6. I love the dreaming part of it, too, Ster. 🙂 But, the finishing bit is what I think is the most important part of the first draft process. It’s one of the best pieces of advice ever passed down to me: Anybody can start a story. It takes a writer to finish one. Even if the ending is crap, at least there’s an ending. From the ending, we can go back and look at the story as a complete whole, tracing the dips and rises and figuring out where it needs to change.

    A friend of mine asked me to look at his son’s story. I said, “Sure. Has he finished it?” “No, he’s still writing it.” I shook my head. “Right now, it’s still just ideas coming together. Get back to me when he finishes it. Then, it’s a story, and then, I’ll look at it.”

    Both pantsers and planners seem to have issues with the finishing line. Some rush to it, and some never get there. The rushers might churn out garbage, but it’s done. The meandering lot has thoughtfulness on their side, but their stories don’t come to fruition. I don’t know which is “better.” Personally, I like taking my time with that first draft, but I’m also consciously pushing toward the ending, when I can start reading over and revising the work as a whole.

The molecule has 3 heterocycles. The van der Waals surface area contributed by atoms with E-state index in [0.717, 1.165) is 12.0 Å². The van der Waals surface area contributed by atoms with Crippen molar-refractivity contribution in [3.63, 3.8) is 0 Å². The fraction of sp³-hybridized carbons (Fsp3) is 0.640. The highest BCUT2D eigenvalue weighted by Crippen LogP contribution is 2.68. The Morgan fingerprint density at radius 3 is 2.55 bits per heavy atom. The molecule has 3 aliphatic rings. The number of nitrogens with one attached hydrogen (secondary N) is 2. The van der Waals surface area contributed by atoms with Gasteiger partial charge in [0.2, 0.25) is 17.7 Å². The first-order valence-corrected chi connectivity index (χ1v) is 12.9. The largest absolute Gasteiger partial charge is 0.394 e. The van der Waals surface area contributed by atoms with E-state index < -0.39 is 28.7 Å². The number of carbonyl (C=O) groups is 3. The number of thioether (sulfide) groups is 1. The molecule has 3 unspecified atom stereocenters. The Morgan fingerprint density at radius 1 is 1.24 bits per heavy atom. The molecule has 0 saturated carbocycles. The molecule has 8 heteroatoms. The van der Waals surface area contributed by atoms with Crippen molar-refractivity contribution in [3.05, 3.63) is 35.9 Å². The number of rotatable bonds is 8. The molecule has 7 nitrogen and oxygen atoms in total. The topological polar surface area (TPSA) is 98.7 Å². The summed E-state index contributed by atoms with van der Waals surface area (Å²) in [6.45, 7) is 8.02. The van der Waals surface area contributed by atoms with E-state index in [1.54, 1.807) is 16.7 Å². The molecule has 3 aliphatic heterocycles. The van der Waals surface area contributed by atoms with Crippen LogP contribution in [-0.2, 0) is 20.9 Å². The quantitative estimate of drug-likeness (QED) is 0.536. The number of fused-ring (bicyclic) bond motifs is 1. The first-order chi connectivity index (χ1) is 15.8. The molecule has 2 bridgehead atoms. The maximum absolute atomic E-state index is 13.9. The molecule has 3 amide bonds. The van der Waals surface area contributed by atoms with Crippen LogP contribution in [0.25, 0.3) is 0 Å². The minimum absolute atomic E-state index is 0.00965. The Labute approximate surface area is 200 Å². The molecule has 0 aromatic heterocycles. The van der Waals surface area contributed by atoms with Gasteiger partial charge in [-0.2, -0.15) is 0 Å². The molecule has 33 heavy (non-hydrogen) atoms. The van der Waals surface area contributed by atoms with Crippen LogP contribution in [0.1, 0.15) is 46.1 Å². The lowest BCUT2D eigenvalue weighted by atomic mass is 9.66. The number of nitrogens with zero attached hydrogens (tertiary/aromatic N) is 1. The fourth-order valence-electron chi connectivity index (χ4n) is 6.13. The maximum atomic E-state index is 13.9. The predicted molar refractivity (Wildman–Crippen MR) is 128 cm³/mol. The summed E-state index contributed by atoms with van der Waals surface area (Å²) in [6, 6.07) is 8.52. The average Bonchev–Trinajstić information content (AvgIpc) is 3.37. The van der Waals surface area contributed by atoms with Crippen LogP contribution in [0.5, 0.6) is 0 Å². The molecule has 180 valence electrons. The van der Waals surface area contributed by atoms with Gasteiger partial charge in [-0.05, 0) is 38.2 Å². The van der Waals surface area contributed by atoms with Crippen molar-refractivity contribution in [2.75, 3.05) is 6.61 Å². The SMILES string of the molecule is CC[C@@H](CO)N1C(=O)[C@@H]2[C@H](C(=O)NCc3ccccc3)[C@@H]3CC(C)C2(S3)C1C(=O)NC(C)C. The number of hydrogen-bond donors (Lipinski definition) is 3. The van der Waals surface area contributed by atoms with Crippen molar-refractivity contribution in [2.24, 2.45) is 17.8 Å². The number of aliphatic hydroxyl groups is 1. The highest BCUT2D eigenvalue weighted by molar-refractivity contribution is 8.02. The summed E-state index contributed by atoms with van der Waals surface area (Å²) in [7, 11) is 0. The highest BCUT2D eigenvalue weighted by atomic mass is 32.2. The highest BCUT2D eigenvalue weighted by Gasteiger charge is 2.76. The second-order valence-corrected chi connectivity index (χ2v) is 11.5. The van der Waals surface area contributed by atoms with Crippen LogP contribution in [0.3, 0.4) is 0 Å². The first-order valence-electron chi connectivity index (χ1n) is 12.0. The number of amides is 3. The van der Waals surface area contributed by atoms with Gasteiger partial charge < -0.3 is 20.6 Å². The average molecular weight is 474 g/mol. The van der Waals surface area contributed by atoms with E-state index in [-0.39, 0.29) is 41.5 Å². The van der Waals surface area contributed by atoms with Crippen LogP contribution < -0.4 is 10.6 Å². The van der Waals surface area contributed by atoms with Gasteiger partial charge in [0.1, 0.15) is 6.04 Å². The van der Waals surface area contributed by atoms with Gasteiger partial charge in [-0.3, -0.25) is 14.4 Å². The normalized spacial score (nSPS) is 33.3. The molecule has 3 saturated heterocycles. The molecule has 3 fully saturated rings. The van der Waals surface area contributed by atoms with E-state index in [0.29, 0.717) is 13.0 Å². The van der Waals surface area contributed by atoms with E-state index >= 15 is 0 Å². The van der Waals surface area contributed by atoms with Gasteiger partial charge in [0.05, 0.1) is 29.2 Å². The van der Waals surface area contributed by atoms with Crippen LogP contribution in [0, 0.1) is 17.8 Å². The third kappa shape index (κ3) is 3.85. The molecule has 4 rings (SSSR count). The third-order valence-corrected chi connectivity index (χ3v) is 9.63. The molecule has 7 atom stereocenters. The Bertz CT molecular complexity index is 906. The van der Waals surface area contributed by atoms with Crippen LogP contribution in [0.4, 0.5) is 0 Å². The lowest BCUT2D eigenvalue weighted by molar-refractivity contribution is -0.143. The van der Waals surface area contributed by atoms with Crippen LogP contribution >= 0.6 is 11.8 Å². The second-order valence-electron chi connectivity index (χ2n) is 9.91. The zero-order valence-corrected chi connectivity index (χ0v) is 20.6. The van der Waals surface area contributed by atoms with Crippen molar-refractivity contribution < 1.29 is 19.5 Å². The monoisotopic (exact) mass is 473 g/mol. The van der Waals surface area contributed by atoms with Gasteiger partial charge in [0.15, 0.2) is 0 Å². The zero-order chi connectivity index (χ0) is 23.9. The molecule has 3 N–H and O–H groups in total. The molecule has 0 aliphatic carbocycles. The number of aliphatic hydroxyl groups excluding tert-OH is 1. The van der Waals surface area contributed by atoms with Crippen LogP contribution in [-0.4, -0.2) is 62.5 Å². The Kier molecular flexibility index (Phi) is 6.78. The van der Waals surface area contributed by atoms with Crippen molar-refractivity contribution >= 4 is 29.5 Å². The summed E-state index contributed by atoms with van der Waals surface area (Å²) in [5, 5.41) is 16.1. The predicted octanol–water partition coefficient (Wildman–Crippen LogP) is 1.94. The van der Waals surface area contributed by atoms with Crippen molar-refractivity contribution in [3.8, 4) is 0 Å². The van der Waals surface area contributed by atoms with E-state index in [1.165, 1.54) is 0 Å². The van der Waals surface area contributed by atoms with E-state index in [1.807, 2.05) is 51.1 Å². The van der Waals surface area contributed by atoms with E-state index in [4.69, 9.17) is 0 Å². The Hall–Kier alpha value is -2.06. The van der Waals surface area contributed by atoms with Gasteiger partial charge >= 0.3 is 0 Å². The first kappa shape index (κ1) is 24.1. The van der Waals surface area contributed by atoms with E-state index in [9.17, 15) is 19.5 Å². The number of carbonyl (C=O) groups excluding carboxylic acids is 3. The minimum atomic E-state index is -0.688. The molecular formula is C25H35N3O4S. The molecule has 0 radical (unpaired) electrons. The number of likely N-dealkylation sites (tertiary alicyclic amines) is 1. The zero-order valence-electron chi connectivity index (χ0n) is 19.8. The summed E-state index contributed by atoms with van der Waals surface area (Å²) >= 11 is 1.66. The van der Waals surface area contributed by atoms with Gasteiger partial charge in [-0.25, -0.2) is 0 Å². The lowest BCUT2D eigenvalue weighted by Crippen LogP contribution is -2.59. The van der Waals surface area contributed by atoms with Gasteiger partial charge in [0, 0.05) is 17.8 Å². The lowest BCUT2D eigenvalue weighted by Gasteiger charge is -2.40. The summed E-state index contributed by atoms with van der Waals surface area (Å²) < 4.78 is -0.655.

Of course, I’m not a real writer, so maybe everything I say is just blowing smoke.

    Nice post – lots to think about. Thanks! 🙂

    • Of course you’re a real writer Mayumi! If you write then you’re a writer, whether it’s just for yourself or for your 100th book deal!

      I think you’ve hit the point exactly with that piece of advice, starting is always easy but finishing takes a lot of effort!

  7. I love the imagining and the writing, it’s the editing part I find a chore!

  8. I’m reading Nathan Bransford’s book, How to Write a Novel, and he really does a great job tackling this topic. It’s more of a spectrum and he says do what works for you. Sounds so simple, but you have to try pantser, plotter and figure out where you naturally fall. The most important thing is producing word count. If you’re doing that, you’re on the right path.

    • That’s a good point Kourney, just get something on the page somehow! That sounds like an interesting book, I like the idea of it being a spectrum I hadn’t thought of that!